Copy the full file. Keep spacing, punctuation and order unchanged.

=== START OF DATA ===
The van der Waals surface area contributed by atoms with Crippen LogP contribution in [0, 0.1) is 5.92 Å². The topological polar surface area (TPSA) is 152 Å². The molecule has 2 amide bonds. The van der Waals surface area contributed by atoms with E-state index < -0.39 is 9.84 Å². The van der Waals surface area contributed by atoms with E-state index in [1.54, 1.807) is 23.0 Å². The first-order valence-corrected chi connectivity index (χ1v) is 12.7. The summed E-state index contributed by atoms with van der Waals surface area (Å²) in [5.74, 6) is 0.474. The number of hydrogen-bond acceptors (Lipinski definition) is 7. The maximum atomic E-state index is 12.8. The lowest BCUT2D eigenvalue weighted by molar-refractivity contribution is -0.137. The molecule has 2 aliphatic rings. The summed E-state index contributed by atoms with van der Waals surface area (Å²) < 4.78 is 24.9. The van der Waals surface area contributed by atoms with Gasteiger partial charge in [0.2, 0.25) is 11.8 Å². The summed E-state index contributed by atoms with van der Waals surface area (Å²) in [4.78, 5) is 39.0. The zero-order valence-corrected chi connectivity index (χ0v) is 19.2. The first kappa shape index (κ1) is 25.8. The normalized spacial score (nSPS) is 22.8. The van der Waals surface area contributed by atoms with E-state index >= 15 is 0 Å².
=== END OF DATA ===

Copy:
The van der Waals surface area contributed by atoms with Crippen LogP contribution in [0, 0.1) is 5.92 Å². The topological polar surface area (TPSA) is 152 Å². The molecule has 2 amide bonds. The van der Waals surface area contributed by atoms with E-state index < -0.39 is 9.84 Å². The van der Waals surface area contributed by atoms with E-state index in [1.54, 1.807) is 23.0 Å². The first-order valence-corrected chi connectivity index (χ1v) is 12.7. The summed E-state index contributed by atoms with van der Waals surface area (Å²) in [5.74, 6) is 0.474. The number of hydrogen-bond acceptors (Lipinski definition) is 7. The maximum atomic E-state index is 12.8. The lowest BCUT2D eigenvalue weighted by molar-refractivity contribution is -0.137. The molecule has 2 aliphatic rings. The summed E-state index contributed by atoms with van der Waals surface area (Å²) < 4.78 is 24.9. The van der Waals surface area contributed by atoms with Gasteiger partial charge in [0.2, 0.25) is 11.8 Å². The summed E-state index contributed by atoms with van der Waals surface area (Å²) in [4.78, 5) is 39.0. The zero-order valence-corrected chi connectivity index (χ0v) is 19.2. The first kappa shape index (κ1) is 25.8. The normalized spacial score (nSPS) is 22.8. The van der Waals surface area contributed by atoms with E-state index >= 15 is 0 Å².